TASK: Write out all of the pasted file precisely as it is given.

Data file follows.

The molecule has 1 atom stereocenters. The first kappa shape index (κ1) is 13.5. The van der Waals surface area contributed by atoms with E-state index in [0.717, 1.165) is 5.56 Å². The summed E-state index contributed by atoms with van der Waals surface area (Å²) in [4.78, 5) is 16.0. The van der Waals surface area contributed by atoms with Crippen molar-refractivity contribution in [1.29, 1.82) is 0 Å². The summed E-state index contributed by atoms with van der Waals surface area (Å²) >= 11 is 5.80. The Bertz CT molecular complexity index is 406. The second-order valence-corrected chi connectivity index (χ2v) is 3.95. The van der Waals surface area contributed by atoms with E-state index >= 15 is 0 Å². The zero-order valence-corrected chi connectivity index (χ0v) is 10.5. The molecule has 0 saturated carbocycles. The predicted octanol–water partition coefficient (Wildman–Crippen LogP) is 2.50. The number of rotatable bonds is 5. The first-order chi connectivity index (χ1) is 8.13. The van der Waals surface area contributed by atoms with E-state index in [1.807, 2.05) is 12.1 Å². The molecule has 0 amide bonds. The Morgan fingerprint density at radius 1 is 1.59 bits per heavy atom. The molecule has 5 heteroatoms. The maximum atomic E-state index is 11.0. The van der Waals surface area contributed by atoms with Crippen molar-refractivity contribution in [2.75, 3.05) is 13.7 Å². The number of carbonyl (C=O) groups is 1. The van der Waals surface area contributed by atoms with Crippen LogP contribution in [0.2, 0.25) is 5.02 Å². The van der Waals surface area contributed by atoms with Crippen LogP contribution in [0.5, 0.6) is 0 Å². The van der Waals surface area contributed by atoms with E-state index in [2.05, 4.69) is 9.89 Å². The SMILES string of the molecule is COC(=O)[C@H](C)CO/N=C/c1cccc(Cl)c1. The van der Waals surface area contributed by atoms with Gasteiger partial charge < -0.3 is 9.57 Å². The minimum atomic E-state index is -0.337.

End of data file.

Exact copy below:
The molecule has 1 atom stereocenters. The first kappa shape index (κ1) is 13.5. The van der Waals surface area contributed by atoms with E-state index in [0.717, 1.165) is 5.56 Å². The summed E-state index contributed by atoms with van der Waals surface area (Å²) in [4.78, 5) is 16.0. The van der Waals surface area contributed by atoms with Crippen molar-refractivity contribution in [1.29, 1.82) is 0 Å². The summed E-state index contributed by atoms with van der Waals surface area (Å²) >= 11 is 5.80. The Bertz CT molecular complexity index is 406. The second-order valence-corrected chi connectivity index (χ2v) is 3.95. The van der Waals surface area contributed by atoms with E-state index >= 15 is 0 Å². The zero-order valence-corrected chi connectivity index (χ0v) is 10.5. The molecule has 0 saturated carbocycles. The predicted octanol–water partition coefficient (Wildman–Crippen LogP) is 2.50. The number of rotatable bonds is 5. The first-order chi connectivity index (χ1) is 8.13. The van der Waals surface area contributed by atoms with E-state index in [1.807, 2.05) is 12.1 Å². The molecule has 0 amide bonds. The Morgan fingerprint density at radius 1 is 1.59 bits per heavy atom. The molecule has 5 heteroatoms. The maximum atomic E-state index is 11.0. The van der Waals surface area contributed by atoms with Crippen molar-refractivity contribution in [2.75, 3.05) is 13.7 Å². The number of carbonyl (C=O) groups is 1. The van der Waals surface area contributed by atoms with Crippen LogP contribution in [0.2, 0.25) is 5.02 Å². The van der Waals surface area contributed by atoms with Crippen LogP contribution in [0.5, 0.6) is 0 Å². The van der Waals surface area contributed by atoms with E-state index in [2.05, 4.69) is 9.89 Å². The SMILES string of the molecule is COC(=O)[C@H](C)CO/N=C/c1cccc(Cl)c1. The van der Waals surface area contributed by atoms with Gasteiger partial charge < -0.3 is 9.57 Å². The minimum atomic E-state index is -0.337.